We will soon turn the corner! As of the Solstice, the Sun will be on its return trip, and the days will be, however imperceptibly, getting longer. Winter has just begun, according to the calendar, but the return of the Sun means spring is soon on the way!
In addition to water, sunlight is probably the most important and least flexible consideration in putting in a garden. If a plant doesn’t get enough sun, it simply will not perform. Refusal to produce any flowers is a good indicator that a plant may not be getting quite what it needs to thrive, and the most common culprit is a lack of sunshine. More sunshine is fairly easy to come by; selective pruning or cutting a few trees down to provide more sun to a shady area is an easy fix, but the ability to grow shade plants in a bright, sunny area will take several years of patience while a shade tree matures or the forest canopy fills in.
“Full Sun” plants do best when they receive at least 6 to 8 hours of direct, intense sun every day. Some spaces can afford to provide the entire day of 10 to 12 hours in full, glorious sunshine, but as long as plants requiring full sun get the full benefit of the hours between 10 AM and 2 PM, along with a few hours on either side, they will bloom wonderfully. Roses, most evergreen trees and shrubs, and perennials such as Hibiscus and Peony fall into the “full sun” category of plants. The showiest blooms and foliage is generally found on full sun plants, since it requires a lot of energy to produce bigger flowers, and any non-green foliage masks the food production capability of said plant, so more light is generally required to keep the desired vigor.
“Part Sun” plants generally require around 6 hours of good sun every day. Some of those hours can be dappled sunlight, but it is beneficial for them to get at least 3 to 4 hours of bright, direct sunlight. Astilbe and Ligularia will do best if given shade, especially during the hottest part of the day, but do need some direct sun to flower. “Part Shade” is a finer distinction; there are some plants that grow best in less than 6 but more than 4 hours of sunlight, such as Hellebore and Bunchberry. Hosta is a species that spans the range of part sun to part shade. Soil and water conditions also play a big part in how much sun these median plants will want. If a plant is not receiving enough sun, you may notice it stretching or leaning to where the sun is brighter.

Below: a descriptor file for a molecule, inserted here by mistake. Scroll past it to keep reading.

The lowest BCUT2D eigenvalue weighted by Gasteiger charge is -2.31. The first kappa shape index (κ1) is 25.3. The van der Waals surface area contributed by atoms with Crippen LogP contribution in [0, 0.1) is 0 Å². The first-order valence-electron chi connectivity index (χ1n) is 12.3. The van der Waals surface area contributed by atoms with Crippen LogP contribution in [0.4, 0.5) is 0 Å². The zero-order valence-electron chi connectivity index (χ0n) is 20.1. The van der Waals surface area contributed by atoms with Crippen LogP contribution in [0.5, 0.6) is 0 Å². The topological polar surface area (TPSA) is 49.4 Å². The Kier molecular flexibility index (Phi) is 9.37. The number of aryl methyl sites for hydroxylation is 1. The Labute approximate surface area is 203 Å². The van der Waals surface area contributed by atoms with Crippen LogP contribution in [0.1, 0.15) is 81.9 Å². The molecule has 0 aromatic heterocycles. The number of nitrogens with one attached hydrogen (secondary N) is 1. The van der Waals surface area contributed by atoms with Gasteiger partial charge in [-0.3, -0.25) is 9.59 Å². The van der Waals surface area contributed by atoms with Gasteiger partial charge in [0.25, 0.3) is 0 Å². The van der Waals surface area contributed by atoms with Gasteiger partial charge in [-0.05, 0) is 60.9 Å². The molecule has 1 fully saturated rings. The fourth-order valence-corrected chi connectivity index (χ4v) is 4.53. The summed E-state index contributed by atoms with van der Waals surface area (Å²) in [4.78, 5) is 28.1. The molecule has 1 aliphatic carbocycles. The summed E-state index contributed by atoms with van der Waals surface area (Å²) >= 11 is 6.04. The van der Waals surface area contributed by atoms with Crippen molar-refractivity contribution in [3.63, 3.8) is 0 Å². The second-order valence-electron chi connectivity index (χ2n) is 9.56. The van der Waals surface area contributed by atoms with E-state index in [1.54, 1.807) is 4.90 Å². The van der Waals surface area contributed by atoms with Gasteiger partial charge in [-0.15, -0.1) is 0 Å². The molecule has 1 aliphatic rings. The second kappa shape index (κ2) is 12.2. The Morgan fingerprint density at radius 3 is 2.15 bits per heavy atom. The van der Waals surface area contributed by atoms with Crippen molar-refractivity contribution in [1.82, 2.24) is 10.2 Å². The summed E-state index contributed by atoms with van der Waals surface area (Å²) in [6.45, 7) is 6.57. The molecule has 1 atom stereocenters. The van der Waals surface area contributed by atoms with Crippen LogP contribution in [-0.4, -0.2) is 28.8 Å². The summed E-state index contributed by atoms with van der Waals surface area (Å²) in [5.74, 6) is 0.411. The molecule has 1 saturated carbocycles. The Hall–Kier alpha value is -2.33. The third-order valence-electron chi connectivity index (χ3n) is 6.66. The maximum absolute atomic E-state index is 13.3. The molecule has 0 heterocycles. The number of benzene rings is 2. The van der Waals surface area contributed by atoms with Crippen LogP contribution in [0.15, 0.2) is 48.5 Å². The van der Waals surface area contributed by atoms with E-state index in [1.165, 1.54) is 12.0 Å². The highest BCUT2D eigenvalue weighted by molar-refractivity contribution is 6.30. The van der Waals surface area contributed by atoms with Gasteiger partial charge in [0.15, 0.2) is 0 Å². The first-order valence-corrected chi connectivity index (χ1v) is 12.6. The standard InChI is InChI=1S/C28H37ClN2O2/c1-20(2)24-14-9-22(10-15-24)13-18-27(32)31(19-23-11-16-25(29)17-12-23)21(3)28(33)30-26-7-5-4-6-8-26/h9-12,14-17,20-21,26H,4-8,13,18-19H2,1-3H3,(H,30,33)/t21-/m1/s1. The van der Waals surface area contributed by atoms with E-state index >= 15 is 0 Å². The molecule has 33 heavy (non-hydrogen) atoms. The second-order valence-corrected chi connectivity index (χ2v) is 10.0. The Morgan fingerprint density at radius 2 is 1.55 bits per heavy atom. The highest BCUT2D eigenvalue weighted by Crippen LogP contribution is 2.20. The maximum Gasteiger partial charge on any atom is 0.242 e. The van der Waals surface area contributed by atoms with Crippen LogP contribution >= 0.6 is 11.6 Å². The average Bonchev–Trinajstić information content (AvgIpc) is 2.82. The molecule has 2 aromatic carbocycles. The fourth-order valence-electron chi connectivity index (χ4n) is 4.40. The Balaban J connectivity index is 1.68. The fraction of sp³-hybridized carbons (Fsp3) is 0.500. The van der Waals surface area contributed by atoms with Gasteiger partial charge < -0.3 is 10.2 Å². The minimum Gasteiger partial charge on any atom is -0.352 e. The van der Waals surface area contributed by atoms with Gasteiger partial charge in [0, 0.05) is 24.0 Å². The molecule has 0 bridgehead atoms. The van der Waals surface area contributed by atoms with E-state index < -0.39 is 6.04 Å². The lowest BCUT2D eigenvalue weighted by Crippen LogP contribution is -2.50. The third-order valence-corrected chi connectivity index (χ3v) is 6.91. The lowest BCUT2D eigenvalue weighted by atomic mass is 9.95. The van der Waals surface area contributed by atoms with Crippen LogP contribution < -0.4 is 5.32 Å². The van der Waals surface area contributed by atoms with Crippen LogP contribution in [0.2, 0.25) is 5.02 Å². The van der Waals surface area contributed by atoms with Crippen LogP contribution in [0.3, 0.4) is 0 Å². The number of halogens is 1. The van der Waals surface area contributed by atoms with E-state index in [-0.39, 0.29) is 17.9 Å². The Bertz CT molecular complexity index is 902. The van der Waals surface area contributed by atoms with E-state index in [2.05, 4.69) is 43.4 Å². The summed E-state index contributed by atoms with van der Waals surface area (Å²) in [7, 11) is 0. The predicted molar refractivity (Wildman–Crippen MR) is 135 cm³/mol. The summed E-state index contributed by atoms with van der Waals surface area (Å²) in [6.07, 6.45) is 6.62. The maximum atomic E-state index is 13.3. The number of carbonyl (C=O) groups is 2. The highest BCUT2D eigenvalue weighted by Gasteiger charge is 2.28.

“Shade” plants are perfectly happy with as little as 4 hours or less of sunlight, most of which can be dappled or indirect. These are perfect for planting underneath trees, or on the North side of the house, which receives very little direct sunlight save for very early in the morning. Many varieties of ferns are well suited for this, as well as both European and Canadian Gingers, which are delightful little groundcover plants.
There is some leeway when planting shade plants in a sunnier location than they might typically prefer; if the area is moist, the additional hydration will help keep them alive and thriving. Some browning or yellowing of foliage may still occur, in which case, the plant really should be moved to a more suitable location, or some sort of shade should be provided. Summersweet, azalea, and ligularia are some plants that will tolerate more sun and thrive if they are given a nice, moist environment to grow in. Knowing what plants will grow where is the first step to having a beautiful, thriving garden.